Based on generally accepted data Jesus could be styled an exceptional student of human nature in the use of wisdom aphorisms and his call to radical, almost eccentric behavior. He demanded exceptional radical changes in social attitudes to enter and work in his father’s kingdom. Returning an insulting blow on the cheek by offering the other, forgiving injuries 7 times 77, extending your shirt when a thief steals your cloak, and loving your enemies, are formulas at any time for extreme changes in attitude and behavior. To be a worker in and for his father’s kingdom meant going beyond being a good, religious practicing Christian or Israelite.

Jesus taught by example the meaning of radical behavior. He flouted many of the predominant social codes of his environment to exhibit what living together as children of his father entails. The conventional norms of ritual purity, almost impossible for the marginalized, were only external signs of a purity, meaningless to his father who wants our hearts; fasting and observation of the sabbath practice, important religious rituals had to cede to basic human needs or even a good deed for one’s neighbor. He ate with social outcasts and freely associated with women. Flying in the face of the social scorn he admitted them to his company and fellowship. All were children of his father and in the context of traditional Christian theology Pagola draws a notable and innovative corollary:

There was nothing haphazard about the way Jesus did these things. He was intentionally, graphically showing people that God’s reign is open to everyone, with no one excluded or marginalized.”(p. 460). In God’s creation Jesus made it clear that all, everyone is graced.

Jesus did not intend to establish a church or movement outside of Judaism but according to customs his continuous invitation to enter the reign of God drew followers who formed a group around his teachings a revolutionary step at the time. He drew a considerable following with his radical opposition to prevailing customs and opposition to social and prevailing religious mores. However, nothing in the Quellen (The Lost Gospel) is mentioned of the apostles or a following looking to a reestablishment of the twelve tribes of Israel, a supposition of some scholars.

Pagola in contrast to the gospel narratives apparently finds little historical data to approximate details of Jesus’ final days and execution in Jerusalem. In Galilee his charismatic personality and message had created momentum gaining him a recognizable following, considered dangerous, as well as the hostility of the governing authorities all the way to Jerusalem.  When he went up to the holy city and within the confines of the temple itself staged a scene considered hostile to the politico-religious regime, the priestly aristocracy brought pressure to bear on the Romans leading to his arrest. And though never formally tried he was crucified in the year 30 AD as a criminal under a death sentence issued by the Roman Prefect, Pontius Pilate. Based on the strength of verbal tradition Pagola surmises with respect to the Last Supper: “Apparently expecting his violent death, Jesus celebrated a farewell dinner with his disciples, at which he performed a symbolic gesture with bread and wine.” and notes as well: “His closest followers abandoned him at the time of the arrest.”(p.461).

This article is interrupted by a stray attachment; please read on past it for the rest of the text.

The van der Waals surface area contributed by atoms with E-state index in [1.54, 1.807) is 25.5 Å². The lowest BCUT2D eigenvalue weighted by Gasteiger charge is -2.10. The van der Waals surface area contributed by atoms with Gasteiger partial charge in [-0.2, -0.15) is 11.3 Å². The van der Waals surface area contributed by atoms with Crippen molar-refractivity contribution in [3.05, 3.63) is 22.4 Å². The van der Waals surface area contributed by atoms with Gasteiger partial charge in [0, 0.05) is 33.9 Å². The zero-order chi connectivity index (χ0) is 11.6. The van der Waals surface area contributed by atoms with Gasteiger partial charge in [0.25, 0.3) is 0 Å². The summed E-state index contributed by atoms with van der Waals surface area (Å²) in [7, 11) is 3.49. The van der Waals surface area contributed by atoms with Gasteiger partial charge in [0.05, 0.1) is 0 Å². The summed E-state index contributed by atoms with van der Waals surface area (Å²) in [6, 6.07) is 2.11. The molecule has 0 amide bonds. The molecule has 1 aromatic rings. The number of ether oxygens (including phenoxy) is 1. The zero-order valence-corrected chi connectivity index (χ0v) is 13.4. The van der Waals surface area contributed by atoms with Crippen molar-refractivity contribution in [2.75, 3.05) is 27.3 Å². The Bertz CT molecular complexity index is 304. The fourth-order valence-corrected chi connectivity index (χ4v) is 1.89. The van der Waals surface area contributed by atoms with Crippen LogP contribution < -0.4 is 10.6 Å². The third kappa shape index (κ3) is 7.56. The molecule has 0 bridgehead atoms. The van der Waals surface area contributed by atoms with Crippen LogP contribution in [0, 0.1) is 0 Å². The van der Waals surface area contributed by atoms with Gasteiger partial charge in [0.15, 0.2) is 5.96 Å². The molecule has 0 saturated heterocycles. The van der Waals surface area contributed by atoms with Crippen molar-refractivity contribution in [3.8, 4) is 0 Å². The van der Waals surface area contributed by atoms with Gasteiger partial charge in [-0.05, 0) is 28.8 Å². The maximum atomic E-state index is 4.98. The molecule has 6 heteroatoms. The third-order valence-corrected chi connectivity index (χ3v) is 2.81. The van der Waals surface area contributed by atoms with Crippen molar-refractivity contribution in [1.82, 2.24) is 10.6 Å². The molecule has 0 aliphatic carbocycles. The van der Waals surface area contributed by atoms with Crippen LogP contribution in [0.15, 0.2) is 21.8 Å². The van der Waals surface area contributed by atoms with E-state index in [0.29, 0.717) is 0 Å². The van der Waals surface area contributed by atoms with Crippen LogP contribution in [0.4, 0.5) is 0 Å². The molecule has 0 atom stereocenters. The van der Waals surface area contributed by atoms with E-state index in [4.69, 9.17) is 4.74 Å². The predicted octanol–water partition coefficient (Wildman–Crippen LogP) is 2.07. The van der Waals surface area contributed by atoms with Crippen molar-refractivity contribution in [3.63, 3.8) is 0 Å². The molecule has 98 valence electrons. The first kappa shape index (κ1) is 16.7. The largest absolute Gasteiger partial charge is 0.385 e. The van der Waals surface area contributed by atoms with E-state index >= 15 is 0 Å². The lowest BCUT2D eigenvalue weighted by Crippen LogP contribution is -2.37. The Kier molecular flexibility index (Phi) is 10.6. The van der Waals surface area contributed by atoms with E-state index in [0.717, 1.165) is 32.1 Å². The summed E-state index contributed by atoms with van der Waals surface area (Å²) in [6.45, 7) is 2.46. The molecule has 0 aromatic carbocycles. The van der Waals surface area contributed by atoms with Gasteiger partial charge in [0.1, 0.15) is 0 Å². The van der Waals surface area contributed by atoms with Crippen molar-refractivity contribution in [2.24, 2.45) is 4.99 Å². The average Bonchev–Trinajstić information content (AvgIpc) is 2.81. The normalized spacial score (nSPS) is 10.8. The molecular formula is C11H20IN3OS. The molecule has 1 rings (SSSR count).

It is, as Pagola states, “…historically verifiable…that between 35 and 40 A.D. the first generation of Christians were using a variety of formulas to confess the belief they all shared, which spread rapidly across the Roman Empire: ‘God has raised Jesus from among the dead.’”(p. 462).


  • Jose Pagola is a Catholic scripture scholar who in interpreting and approximating history adheres to the historical-critical approach in use by the experts from his field, Christian, Jewish and non-believing serious historians. He lays out general criteria for his interpretive methodology in two appendices, General Criteria of interpretation and Criteria if historicity. ( See Appendices of Transformative ) as follows:
  • General Interpretive Criteria(p.463):
  • A non-fundamentalist approach to texts
  • Historical-critical method as indispensable
  • Required analysis from tools of cultural anthropology
  • A forgotten emphasis on the poor from liberation theology
  • Feminist exposure of the preponderant bias of men in a patriarchal society
  • Contextual affinity between writer and religious reality of message
  • Consciousness of the faith of the contemporary believer